Any pain that lasts longer than three months is classified as “chronic.” When people suffer with chronic pain for a long period of time, it can become a downward spiral. They become more inactive and sedentary as a result of the pain, and then their health gets even worse.
As stated by the APTA website, “The White House has announced that APTA is among the organizations that have joined a public-private partnership to combat opioid usage and prescription drug abuse, and that the association will reach out to the public and its members to deliver the message that pain can be effectively managed through conservative, non drug approaches.
Physical therapists can help individuals manage pain, and greater use of physical therapy could make a real impact on the tragic levels of drug abuse in this country—abuse that often begins with a prescription for pain medication.”
What should I do if my pain doesn’t go away?
Your physical therapist will also work to educate you on ways to keep aches and pains at bay, by living a healthier lifestyle. This can range from advice on staying hydrated and enjoying better nutrition, to exercises and stretches you can do at home.
The goal is to get you to the point where you are motivated to stay healthy without the need for regular physical therapy sessions. All of this will contribute to solving your aches and pains.
Physical therapy and chronic pain
The course of therapy that your physical therapist will recommend will be tailored to meet your specific needs and goals. After an initial consultation and exam, your therapist will get right to work with you on methods to begin overcoming your chronic aches and pains.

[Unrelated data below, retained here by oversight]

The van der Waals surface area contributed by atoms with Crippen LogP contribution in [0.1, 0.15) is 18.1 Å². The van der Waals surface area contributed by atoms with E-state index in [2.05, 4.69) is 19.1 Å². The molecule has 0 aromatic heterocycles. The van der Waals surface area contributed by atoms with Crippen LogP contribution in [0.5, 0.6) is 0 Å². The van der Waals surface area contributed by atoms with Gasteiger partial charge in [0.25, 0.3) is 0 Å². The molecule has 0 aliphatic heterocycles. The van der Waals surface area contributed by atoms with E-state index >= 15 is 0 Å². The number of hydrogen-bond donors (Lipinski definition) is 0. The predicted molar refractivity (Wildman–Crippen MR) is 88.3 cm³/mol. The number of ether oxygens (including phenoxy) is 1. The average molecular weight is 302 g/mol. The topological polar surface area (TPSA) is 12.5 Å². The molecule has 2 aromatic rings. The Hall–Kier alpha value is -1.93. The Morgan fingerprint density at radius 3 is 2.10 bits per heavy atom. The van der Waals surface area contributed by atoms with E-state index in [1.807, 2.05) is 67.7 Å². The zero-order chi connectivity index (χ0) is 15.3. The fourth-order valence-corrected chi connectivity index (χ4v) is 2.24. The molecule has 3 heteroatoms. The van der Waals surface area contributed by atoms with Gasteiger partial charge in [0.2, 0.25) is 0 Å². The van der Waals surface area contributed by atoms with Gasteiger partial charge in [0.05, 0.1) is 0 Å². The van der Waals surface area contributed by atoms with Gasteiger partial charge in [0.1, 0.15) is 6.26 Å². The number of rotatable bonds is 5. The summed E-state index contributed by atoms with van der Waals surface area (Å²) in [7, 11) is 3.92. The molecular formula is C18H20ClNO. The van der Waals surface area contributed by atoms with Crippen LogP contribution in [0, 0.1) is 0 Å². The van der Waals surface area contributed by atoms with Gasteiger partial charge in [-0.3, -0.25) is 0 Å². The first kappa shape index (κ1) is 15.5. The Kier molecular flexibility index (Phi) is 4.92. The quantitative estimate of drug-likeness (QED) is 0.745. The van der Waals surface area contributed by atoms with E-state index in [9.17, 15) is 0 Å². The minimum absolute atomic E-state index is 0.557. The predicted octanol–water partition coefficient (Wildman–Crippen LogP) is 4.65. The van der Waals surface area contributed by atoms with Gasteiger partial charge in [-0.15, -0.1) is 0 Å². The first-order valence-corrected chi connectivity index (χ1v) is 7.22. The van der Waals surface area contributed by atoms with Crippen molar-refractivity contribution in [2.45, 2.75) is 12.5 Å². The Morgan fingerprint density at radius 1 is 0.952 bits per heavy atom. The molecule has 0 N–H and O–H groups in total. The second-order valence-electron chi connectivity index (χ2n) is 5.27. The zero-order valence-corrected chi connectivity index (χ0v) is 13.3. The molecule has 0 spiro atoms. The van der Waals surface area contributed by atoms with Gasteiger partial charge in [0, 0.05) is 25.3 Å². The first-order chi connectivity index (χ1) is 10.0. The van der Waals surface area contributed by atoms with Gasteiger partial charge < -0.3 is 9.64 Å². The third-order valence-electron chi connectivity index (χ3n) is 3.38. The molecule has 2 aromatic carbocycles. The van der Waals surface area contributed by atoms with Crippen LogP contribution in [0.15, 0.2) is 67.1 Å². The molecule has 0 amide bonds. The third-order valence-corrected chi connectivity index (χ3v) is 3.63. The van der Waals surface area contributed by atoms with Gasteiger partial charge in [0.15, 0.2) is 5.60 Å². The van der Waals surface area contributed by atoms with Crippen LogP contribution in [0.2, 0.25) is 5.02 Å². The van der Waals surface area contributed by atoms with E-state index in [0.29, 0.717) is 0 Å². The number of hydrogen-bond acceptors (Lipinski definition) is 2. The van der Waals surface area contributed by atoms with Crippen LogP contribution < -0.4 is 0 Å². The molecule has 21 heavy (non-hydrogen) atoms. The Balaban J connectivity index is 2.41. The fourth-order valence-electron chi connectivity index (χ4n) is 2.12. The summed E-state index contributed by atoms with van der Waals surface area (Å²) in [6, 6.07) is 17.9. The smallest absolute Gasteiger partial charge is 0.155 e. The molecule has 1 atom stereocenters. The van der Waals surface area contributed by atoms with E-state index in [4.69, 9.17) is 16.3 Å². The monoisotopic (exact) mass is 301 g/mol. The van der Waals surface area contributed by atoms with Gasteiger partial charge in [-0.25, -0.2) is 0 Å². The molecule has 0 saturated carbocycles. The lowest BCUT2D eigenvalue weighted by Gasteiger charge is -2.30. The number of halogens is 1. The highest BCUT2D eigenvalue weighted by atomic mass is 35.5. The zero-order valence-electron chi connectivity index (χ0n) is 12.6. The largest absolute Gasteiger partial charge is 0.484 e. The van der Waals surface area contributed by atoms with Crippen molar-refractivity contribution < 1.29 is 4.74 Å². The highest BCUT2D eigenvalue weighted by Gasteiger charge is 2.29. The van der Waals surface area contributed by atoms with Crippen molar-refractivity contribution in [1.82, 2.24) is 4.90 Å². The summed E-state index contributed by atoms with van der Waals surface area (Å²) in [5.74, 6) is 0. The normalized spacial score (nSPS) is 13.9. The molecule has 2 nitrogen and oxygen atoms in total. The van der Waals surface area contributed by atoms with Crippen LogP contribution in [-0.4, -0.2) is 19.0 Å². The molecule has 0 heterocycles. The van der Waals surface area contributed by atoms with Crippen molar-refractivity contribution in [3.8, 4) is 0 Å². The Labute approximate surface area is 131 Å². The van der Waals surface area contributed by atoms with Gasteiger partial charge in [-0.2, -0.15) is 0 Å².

This will start with education. Your therapist will explain how the pain occurs and what can be done to alleviate it. The goal will initially be pain management, so that you can eventually get back to enjoying your normal routine.
Exercise, stretching and flexibility will be a part of your physical therapy. Becoming stronger and more flexible over time will allow you to move around better, with less pain. This will be a slow and gradual process; you won’t be running a marathon just yet. Instead, the exercises will be focused on slow, steady and gradual improvement of your strength and flexibility.
Manual therapy is a specialized type of massage that physical therapists are trained to do. These techniques will be used to mobilize tight joints that are contributing to aches and pains, and manipulating soft tissues for pain relief. This technique can be very therapeutic when dealing with chronic pain.
Finally, posture and body mechanics training will be a big part of your physical therapy. Learning how to use correct posture at home, at work and at rest can help to relieve pain and prevent pain from recurring. All of these treatment modalities will help you return to a normal life without invasive surgery or painkillers.
What should I know about chronic pain?
Chronic pain affects every person differently. In many cases, the pain continues long after the body should have healed from an injury or surgery. The good news is that physical therapy is not a one-size-fits-all approach to pain relief. Your physical therapist has many tools and techniques at their disposal to help alleviate and conquer chronic pain.
Chronic pain has a number of symptoms associated with it, aside from the fact that the pain has lasted longer than three months. Here are some of the associated symptoms of chronic aches and pains:
Reduced Circulation: Remaining inactive due to chronic pain reduces your circulation, which means your cells are not receiving a healthy amount of blood and oxygen. This can cause tissues to degenerate and leads to feelings of constant fatigue.
Reduced Fitness: Inactivity due to chronic pain can cause your muscles to weaken and shrink. This can have profound physical effects over time, such as impacting your sense of balance.
Stiffness: Muscles and joints may feel stiffer when suffering from chronic pain.
Activity Avoidance: People with chronic pain become fearful of normal activities. The fear of additional pain can cause people to withdraw from normal physical activities that they enjoy.
Weight Gain and Additional Problems: People with chronic pain may put on too much weight, which can lead to a host of added problems, from diabetes to heart disease.
If you have been suffering from chronic aches and pains, schedule a consultation with our team to learn about how physical therapy can help.